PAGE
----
БƗƗҚ.15 // Falling Around Earth
Reflections on the International Space Station and a $10,000 quadrillion asteroid
|Grif||Dec 5, 2020|
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Not too long ago, I was having a beer after work and happened to look up at the evening sky and see the International Space Station pass directly above me. It being one of the last warm nights of the year, I checked out AstroViewer and verified that the ISS would likely be visible again on its next pass about an hour and twenty minutes later. So I sat outside and followed its progress: it took only 25 minutes for it to pass over Kenya, and another 20 minutes to reach New Zealand. I watched it make its way over the vast expanse of the Pacific Ocean and then come back into view over my western horizon a bit further to the north, zipping over Canada but nevertheless clearly visible.
Screenshot from my phone of Astroviewer. NASA also maintains a website that allows you to set alerts for when the ISS will be visible from your area.
Until recently, I lazily assumed that astronauts experience weightlessness aboard the ISS due to a lack of gravity, but this isn’t the case at all: they experience weightlessness because they are in a perpetual state of free fall. Only about 200 miles up, gravity outside the ISS is 90% of what it is on Earth. Orbit, therefore, isn’t some perpetual state of cosmic suspension but rather a precise speed of sideways travel (17,500 miles per hour for the ISS) which ensures that an object falls around, rather than down. From NASA’s middle school learning resources:
If a person throws a baseball, gravity will cause it to curve down. It will hit the ground fairly quickly. An orbiting spacecraft moves at the right speed so the curve of its fall matches the curve of Earth. Because of this, the spacecraft keeps falling toward the ground but never hits it. As a result, they fall around the planet. The moon stays in orbit around Earth for this same reason. The moon also is falling around Earth.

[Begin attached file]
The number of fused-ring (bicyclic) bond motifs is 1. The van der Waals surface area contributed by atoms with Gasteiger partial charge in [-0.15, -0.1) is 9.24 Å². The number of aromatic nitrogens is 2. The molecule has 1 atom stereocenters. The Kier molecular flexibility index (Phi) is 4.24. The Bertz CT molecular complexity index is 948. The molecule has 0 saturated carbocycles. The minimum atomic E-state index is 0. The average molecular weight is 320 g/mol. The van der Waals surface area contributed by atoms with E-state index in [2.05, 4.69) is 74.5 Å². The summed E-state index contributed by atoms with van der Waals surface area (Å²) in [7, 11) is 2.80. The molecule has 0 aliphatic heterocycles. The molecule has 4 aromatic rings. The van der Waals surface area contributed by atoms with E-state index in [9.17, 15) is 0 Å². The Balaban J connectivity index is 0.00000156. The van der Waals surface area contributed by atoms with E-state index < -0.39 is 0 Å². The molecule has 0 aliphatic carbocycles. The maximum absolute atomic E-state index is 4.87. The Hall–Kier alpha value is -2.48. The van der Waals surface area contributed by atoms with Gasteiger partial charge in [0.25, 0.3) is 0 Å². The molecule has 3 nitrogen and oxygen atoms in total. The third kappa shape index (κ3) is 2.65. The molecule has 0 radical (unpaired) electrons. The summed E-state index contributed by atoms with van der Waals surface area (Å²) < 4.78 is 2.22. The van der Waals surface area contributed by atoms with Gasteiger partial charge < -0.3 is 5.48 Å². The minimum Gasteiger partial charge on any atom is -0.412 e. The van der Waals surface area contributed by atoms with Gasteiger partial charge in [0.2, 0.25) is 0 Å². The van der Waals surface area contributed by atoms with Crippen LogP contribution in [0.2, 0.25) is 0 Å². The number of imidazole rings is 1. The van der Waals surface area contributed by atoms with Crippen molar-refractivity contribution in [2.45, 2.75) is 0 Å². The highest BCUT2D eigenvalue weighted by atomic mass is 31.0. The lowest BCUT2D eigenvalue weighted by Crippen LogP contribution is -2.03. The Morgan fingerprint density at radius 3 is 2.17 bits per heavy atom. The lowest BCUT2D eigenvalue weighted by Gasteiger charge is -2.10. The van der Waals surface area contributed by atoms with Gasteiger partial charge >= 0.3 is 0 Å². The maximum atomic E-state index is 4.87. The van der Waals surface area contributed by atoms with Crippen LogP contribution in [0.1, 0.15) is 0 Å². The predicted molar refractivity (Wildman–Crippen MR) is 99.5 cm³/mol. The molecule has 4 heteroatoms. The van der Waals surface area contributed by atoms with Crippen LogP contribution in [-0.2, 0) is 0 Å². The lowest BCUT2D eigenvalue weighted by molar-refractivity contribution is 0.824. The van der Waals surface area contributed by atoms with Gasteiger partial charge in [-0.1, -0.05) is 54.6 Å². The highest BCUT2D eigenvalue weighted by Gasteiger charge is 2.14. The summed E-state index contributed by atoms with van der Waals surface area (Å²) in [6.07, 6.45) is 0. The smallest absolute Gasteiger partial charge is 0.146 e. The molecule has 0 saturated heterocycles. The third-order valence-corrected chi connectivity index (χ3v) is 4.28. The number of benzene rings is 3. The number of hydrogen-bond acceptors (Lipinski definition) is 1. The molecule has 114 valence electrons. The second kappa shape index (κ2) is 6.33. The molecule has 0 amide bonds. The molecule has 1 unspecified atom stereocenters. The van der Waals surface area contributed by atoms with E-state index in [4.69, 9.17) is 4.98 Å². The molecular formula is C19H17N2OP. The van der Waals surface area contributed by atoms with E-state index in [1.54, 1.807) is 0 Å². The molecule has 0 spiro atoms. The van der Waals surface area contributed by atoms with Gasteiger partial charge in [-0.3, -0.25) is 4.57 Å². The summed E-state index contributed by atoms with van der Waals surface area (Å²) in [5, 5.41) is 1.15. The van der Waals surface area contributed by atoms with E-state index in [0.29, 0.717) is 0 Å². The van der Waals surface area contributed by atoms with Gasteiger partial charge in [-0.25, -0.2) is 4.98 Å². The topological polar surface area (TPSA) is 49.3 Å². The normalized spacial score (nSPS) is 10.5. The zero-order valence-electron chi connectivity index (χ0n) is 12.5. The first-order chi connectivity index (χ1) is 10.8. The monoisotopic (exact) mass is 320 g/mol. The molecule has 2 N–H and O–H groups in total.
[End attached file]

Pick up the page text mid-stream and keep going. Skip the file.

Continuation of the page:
Understanding orbit as a perpetual state of free fall has stuck with me, primarily because of the cognitive dissonance I experience when comparing serenity of weightlessness and the rudimentary violence that I now understand sustains it. Floating is just when everything around you is also falling, and to be in orbit is to no longer need to know the difference.
The ISS passing in front of the Moon on October 4, 2020. Both objects are falling around Earth. (Source: @AJamesMcCarthy via Twitter)
A CNN headline caught my eye recently that I found both compelling and repugnant: “Psyche, an asteroid believed to be worth $10,000 quadrillion, is observed through Hubble Telescope in new study.” Basically, there is an asteroid out there the size of my home state of Massachusetts, and scientists have determined that it’s composed primarily of nickel and iron. At current market rates, that much metal would be worth $10,000 quadrillion, which, as the article points out, is “more than the entire economy on our planet.” I was alarmed by the brazen reduction of an asteroid to a nonsensical yet discrete sum, and for the precedent it set for how we talk about outer space. Minimum wage is still $7.25 in the richest country on Earth and yet I now am asked to also grasp $10,000 quadrillion.
Asteroid mining has come in and out of vogue since the space race began, primarily as a way to mine metals that are rare on Earth and as a potential source of refueling for longhaul space flight. Lyndon Johnson raised it as a conversation topic at the 1962 World’s Fair in Seattle, and it was a popular trope of mid-century futurism, alongside the idea that asteroids could be hollowed out and inhabited as some sort of agro utopias.